There are many different types of child custody arrangements. However, two common types of custody are sole and joint.
Sole legal custody occurs when only one of the parents has full responsibility for making major decisions for the child, such as medical or school decisions. Even though the other parent does not have a say in major decisions, that parent may still have visitation rights and may have child support responsibilities.
Sole physical custody involves the child living with one parent. However, the other parent typically will still have parenting time with the child.
Sole custody agreements are typically harder to get, as most states prefer to have both parents involved. However, the court may grant sole legal and physical custody when it’s in the child’s best interest, such as if a parent isn’t involved in the child’s life or engages in dangerous, criminal, or abusive behavior.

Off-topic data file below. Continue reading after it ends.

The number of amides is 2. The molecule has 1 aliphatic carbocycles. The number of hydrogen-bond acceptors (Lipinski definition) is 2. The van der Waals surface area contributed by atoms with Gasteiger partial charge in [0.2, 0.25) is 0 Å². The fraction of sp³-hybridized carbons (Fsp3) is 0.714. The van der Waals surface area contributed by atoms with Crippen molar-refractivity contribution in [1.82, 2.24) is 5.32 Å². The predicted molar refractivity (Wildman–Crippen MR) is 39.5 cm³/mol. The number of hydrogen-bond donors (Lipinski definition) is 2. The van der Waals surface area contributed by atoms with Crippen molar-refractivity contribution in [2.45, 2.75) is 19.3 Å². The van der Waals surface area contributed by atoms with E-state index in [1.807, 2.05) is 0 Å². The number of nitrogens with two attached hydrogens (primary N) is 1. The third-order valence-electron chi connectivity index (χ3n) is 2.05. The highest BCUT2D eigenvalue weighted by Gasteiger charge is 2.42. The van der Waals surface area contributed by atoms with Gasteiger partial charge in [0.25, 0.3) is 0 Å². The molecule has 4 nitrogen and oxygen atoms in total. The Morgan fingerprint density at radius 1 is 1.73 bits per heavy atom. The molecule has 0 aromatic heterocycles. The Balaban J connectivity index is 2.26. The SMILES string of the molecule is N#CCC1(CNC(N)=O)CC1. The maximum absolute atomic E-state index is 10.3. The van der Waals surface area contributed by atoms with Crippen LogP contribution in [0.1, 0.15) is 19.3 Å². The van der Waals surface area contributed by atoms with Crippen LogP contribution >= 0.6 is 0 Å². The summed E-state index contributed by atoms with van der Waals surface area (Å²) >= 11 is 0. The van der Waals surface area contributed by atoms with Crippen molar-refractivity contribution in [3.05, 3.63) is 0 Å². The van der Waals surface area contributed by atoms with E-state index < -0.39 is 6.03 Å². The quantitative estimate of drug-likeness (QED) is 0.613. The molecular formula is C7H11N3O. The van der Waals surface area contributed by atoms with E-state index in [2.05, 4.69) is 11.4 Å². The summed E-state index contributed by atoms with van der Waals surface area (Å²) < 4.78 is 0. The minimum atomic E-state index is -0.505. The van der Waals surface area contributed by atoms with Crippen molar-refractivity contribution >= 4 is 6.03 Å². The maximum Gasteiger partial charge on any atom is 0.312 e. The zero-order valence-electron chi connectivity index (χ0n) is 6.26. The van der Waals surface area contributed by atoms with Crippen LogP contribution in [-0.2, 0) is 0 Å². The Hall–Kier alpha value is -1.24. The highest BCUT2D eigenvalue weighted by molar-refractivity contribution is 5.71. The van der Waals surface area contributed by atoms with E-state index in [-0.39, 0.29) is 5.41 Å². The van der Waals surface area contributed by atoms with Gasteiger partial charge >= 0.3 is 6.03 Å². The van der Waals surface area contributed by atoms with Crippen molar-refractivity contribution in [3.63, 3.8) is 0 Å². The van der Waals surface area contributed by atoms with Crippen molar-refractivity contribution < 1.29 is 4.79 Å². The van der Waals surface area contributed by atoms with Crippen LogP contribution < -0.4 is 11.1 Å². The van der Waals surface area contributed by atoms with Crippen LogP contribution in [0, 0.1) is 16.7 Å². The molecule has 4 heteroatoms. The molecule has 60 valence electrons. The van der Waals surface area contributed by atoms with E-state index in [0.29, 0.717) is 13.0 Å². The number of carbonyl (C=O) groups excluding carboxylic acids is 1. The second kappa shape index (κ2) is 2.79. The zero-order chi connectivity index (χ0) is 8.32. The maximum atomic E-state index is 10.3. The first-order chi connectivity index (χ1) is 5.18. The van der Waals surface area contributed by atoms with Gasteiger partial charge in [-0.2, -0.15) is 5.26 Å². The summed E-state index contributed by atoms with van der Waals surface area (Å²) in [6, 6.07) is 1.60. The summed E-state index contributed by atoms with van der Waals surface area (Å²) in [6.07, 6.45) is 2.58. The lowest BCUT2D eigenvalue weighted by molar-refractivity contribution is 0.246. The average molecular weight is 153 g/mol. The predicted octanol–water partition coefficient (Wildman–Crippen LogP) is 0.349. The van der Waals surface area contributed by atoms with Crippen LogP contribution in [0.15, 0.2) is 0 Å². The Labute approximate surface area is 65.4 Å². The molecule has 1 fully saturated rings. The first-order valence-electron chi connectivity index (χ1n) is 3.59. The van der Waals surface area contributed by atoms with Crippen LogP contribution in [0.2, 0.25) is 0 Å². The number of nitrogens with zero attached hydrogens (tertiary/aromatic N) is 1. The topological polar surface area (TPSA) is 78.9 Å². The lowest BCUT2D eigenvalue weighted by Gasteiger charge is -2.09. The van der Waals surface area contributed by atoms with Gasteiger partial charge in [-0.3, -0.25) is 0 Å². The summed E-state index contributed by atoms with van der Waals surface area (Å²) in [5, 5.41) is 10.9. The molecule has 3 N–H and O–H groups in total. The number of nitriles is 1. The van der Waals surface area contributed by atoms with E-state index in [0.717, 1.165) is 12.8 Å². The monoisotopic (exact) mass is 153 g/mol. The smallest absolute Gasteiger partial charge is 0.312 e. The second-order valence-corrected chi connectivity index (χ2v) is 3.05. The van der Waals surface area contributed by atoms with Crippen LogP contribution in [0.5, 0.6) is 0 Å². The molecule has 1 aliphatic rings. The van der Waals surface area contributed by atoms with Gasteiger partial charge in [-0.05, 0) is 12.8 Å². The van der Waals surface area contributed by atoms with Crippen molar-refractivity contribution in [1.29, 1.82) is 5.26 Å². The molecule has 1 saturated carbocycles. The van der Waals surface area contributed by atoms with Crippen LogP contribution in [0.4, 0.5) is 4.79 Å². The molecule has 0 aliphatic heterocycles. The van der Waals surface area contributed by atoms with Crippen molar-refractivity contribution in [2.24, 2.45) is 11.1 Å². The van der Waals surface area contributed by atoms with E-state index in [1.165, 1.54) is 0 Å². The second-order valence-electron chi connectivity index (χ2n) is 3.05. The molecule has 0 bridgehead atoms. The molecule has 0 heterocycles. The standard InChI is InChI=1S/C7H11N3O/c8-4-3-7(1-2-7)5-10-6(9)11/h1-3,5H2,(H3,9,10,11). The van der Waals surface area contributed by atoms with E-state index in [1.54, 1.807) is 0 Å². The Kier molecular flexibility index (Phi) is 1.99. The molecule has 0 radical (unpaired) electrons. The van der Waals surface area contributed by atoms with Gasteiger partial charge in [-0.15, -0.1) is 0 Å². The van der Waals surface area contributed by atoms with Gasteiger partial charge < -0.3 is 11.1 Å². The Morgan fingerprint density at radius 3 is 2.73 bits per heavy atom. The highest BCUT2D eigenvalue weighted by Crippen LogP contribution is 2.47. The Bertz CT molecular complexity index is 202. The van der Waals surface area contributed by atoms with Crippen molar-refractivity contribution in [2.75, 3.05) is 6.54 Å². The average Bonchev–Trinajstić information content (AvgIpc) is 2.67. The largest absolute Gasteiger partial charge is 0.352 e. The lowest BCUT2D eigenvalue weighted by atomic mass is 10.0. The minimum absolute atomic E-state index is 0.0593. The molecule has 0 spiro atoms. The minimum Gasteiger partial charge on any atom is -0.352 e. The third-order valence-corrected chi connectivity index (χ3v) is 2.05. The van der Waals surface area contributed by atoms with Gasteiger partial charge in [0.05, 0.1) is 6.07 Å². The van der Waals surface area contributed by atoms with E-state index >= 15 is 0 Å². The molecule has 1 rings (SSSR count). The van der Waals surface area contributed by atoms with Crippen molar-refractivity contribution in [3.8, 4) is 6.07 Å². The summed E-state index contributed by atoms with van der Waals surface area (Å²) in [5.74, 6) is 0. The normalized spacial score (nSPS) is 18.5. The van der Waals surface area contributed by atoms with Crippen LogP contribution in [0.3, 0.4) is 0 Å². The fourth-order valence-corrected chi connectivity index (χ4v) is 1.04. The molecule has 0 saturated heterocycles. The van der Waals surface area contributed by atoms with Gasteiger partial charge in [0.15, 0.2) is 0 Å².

In joint legal custody, both parents are involved and work together to make major decisions about the child’s life.
Joint physical custody ensures that the child lives with each parent for set amounts of time. However, the specific time frames and arrangements will vary depending on the parenting plan agreed on by both parties.